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Prendiamo un Aperitivo!

Heather Dowd
Posted by Heather Dowd on Sep 20, 2017 3:30:19 AM
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Catching up with friends or making new ones while enjoying a drink and some snacks on an outdoor patio in one of Italy’s major cities, what could be better?  If you find yourself in Italy, make sure to do like the locals and take part in the evening ritual of the aperitivo.

 

If the idea sounds similar to going out for tapas in Spain or partaking in happy hour in the USA, in some ways it is, but in many other ways it is uniquely Italian.  The focus isn’t on the food, or on cheap drinks (in fact, there are no drink discounts), but rather on the atmosphere.  Going out for an aperitivo epitomizes La Dolce Vita.  It is the act of coming together around a table (usually on a cozy outdoor patio), enjoying good company and preparing for the next meal.

 

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The term comes from the Latin word aperire, which means “to open.”  The point of the aperitivo is to open up the appetite to prepare for dinner.

 

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Aperitivo time is loosely between the hours of 7:00PM and 9:00PM, although some places offer aperitivi before the lunch hour as well.  Most people partake after the work day and use it as a time to unwind.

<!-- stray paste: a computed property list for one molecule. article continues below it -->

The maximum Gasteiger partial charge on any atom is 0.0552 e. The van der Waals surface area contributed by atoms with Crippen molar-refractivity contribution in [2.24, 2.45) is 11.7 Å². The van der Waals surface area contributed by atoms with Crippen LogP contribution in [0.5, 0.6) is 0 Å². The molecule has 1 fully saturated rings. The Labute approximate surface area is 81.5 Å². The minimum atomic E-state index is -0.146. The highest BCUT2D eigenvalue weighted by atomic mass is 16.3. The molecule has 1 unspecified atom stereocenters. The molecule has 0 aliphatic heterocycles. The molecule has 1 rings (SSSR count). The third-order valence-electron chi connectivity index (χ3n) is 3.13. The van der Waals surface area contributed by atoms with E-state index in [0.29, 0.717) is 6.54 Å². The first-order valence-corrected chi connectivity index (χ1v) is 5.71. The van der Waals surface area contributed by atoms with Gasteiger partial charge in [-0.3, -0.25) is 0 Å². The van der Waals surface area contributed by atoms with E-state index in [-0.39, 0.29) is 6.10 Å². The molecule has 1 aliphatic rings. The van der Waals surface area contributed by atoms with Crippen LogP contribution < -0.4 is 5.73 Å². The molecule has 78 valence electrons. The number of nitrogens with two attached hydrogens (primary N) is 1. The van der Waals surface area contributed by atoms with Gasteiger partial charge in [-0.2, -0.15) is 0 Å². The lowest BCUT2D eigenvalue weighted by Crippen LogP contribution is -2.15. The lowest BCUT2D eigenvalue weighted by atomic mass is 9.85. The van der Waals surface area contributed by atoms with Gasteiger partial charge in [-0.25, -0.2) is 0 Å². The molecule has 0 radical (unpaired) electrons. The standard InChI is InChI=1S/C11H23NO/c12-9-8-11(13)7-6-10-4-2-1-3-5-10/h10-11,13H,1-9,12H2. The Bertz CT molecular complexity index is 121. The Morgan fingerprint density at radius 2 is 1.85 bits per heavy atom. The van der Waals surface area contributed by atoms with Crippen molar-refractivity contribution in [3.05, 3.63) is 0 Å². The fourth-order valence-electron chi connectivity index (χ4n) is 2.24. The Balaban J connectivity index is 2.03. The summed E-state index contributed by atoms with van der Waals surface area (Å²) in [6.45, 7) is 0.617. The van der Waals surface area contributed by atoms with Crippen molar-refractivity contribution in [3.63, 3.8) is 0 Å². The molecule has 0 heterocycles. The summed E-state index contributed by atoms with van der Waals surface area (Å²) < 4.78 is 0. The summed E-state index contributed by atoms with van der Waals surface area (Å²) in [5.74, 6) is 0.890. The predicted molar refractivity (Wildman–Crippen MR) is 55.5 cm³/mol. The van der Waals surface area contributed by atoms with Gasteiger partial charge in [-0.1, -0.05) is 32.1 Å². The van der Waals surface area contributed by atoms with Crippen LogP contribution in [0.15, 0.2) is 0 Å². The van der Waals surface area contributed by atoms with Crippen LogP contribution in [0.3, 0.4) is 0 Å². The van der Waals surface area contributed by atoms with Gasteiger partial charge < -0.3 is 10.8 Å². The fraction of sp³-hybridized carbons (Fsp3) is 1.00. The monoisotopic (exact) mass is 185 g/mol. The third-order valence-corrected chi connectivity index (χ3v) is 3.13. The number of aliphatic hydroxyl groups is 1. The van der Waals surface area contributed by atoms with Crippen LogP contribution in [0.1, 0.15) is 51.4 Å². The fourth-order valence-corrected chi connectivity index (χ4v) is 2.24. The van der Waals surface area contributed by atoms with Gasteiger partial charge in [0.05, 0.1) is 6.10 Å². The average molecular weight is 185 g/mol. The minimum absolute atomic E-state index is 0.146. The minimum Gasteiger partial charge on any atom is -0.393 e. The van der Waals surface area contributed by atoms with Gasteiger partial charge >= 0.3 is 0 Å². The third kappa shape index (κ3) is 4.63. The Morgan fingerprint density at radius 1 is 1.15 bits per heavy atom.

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Aperitivo drinks can be alcoholic or non-alcoholic.  The alcoholic drinks are usually not too strong.  They tend to be bitter and are best accompanied by salty snacks like olives, cheese, cured meats or bruschetta.  Small plates of pasta or pizza can also be served. The point is to get the appetite going, not to fill up. The exception is the Apericena, an all-you-can-eat buffet that is free with a drink order and that is becoming more popular.

 

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No one really knows the exact origins of the aperitivo. It has been said that the concept started in Turin in 1786 by Antonio Benedetto Carpano, creator of one of the first types of vermouth. It’s also been said that it was Gaspare Campari in the 1860s in Milan who popularized the aperitivo. Today, aperitivo culture is strongest in these two northern Italian cities but the trend is catching on everywhere in the country.

 

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Many drinks are acceptable for an aperitivo.  Non-alcoholic drinks can include soft drinks or fruit juices.  Alcoholic ones can be as simple as a glass of wine.  Prosecco is a great choice! The most popular aperitivo drink is the Spritz, which is made with soda, Prosecco and usually Aperol or Campari. Another popular drink is the Negroni, made with gin, vermouth and Campari.  And even though the drinks are not discounted, they are often quite affordable, especially if you consider that they are accompanied with food.

 

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An aperitivo can also be enjoyed at home before dinner.  Grab a bottle of wine or some vermouth, put some snacks out on the table and invite your friends!

 

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Topics: Italy for Italophiles, Italian culture, Italy, wine, food in italy, La Dolce Vita

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